Senator Shelley Moore Capito

Bipartisan legislation would ensure access to quality broadband by bringing parity to how high speed internet is defined across all federal broadband programs

WASHINGTON, D.C. – U.S. Senators Shelley Moore Capito (R-W.Va.) and Jacky Rosen (D-Nev.), both members of the Senate Committee on Commerce, Science, and Transportation, announced the introduction of their Broadband Parity Act, bipartisan legislation that would bring all federal broadband programs to the current definition of what the Federal Communications Commission (FCC) defines as high-speed internet (currently 25/3 Mbps). Their bill would ensure that all communities and entities receiving federal broadband support have access to internet service that is actually at broadband speeds.

“Access to high-speed internet is essential for economic growth, job creation, and an improved quality of life. Unfortunately, in states like West Virginia, many of our rural communities are being left behind as the digital divide grows,” Senator Capito said. “I’m glad to partner with Senator Rosen on this bill that will contribute to our ongoing efforts to close the digital divide by bringing parity on what defines high-speed broadband across all federal broadband programs.”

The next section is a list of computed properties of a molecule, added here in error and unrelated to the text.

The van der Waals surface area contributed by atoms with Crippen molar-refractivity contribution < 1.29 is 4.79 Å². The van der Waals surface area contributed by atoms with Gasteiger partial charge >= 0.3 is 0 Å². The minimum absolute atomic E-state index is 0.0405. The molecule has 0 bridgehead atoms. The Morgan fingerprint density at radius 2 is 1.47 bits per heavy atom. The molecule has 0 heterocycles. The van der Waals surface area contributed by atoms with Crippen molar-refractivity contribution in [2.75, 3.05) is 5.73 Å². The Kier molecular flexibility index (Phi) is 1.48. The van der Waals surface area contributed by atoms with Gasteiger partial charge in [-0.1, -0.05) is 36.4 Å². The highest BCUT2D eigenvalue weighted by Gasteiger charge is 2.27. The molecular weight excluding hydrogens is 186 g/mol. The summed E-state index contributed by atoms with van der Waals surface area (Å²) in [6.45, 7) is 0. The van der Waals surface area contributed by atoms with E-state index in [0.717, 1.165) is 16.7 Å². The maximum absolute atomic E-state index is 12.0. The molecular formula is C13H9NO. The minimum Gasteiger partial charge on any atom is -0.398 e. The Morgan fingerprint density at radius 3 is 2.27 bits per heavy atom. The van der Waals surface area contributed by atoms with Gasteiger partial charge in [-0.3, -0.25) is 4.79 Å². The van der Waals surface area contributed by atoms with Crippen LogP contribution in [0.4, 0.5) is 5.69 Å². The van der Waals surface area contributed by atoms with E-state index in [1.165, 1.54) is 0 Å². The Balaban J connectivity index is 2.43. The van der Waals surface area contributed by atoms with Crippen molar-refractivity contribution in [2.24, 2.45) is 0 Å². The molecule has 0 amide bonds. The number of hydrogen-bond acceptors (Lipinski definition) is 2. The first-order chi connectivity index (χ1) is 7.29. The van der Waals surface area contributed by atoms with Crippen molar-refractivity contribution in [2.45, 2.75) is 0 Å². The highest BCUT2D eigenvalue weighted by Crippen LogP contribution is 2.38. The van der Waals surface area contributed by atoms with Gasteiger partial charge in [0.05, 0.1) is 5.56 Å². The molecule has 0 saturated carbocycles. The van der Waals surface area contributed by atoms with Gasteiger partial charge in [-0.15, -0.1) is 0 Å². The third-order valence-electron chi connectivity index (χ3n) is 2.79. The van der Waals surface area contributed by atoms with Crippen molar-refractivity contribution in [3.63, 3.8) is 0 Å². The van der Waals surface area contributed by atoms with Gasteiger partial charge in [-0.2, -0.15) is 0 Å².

“In 2019, quality broadband internet connections should be readily available to Nevadans across our state,” said Senator Rosen. “This is especially true for those living in rural communities who depend on reliable internet connectivity to access services such as telehealth and to participate fully in our digital economy. This bipartisan legislation will take concrete steps towards closing the digital divide for all Americans and I’ll continue to work on solutions that bring parity to our communities.”

BACKGROUND:

Currently, there are over twenty federal broadband programs promoting access to fixed broadband service. However, each program follows its own set of guidelines for bandwidth speed. While some programs define an area as “served” when service is at 25/3 Mbps speeds, others define being served as having access to much slower 10/1 Mbps speeds. The discrepancy in bandwidth speeds means that the federal government is often investing in inadequate broadband services.

The bipartisan Capito-Rosen bill will remove inconsistencies in service and improve broadband access across the country, which is an essential step toward all Americans having equal access to healthcare, education, and economic opportunity.